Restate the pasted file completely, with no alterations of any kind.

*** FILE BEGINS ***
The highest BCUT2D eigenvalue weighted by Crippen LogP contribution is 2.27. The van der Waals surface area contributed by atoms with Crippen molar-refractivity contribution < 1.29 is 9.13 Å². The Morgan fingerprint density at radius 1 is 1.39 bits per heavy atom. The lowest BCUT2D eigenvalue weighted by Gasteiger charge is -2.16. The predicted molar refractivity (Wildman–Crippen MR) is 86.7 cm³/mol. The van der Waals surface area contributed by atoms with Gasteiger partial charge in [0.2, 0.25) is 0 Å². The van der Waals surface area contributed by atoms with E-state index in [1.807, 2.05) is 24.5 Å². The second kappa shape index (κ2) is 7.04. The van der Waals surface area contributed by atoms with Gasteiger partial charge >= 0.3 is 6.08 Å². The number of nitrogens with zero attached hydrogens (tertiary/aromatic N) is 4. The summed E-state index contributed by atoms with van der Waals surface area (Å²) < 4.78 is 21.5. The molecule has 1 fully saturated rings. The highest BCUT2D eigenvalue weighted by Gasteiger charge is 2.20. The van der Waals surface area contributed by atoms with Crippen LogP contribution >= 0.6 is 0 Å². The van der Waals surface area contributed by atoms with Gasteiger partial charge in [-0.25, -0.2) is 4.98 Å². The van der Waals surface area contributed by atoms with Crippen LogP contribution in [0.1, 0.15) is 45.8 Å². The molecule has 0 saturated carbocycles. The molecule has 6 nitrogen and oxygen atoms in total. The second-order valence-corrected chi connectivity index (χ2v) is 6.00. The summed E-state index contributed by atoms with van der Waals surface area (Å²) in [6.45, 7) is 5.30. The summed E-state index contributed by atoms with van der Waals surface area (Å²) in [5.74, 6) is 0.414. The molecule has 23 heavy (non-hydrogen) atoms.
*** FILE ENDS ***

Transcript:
The highest BCUT2D eigenvalue weighted by Crippen LogP contribution is 2.27. The van der Waals surface area contributed by atoms with Crippen molar-refractivity contribution < 1.29 is 9.13 Å². The Morgan fingerprint density at radius 1 is 1.39 bits per heavy atom. The lowest BCUT2D eigenvalue weighted by Gasteiger charge is -2.16. The predicted molar refractivity (Wildman–Crippen MR) is 86.7 cm³/mol. The van der Waals surface area contributed by atoms with Gasteiger partial charge in [0.2, 0.25) is 0 Å². The van der Waals surface area contributed by atoms with E-state index in [1.807, 2.05) is 24.5 Å². The second kappa shape index (κ2) is 7.04. The van der Waals surface area contributed by atoms with Gasteiger partial charge >= 0.3 is 6.08 Å². The number of nitrogens with zero attached hydrogens (tertiary/aromatic N) is 4. The summed E-state index contributed by atoms with van der Waals surface area (Å²) < 4.78 is 21.5. The molecule has 1 fully saturated rings. The highest BCUT2D eigenvalue weighted by Gasteiger charge is 2.20. The van der Waals surface area contributed by atoms with Crippen LogP contribution >= 0.6 is 0 Å². The van der Waals surface area contributed by atoms with Gasteiger partial charge in [-0.25, -0.2) is 4.98 Å². The van der Waals surface area contributed by atoms with Crippen LogP contribution in [0.1, 0.15) is 45.8 Å². The molecule has 0 saturated carbocycles. The molecule has 6 nitrogen and oxygen atoms in total. The second-order valence-corrected chi connectivity index (χ2v) is 6.00. The summed E-state index contributed by atoms with van der Waals surface area (Å²) in [6.45, 7) is 5.30. The summed E-state index contributed by atoms with van der Waals surface area (Å²) in [5.74, 6) is 0.414. The molecule has 23 heavy (non-hydrogen) atoms.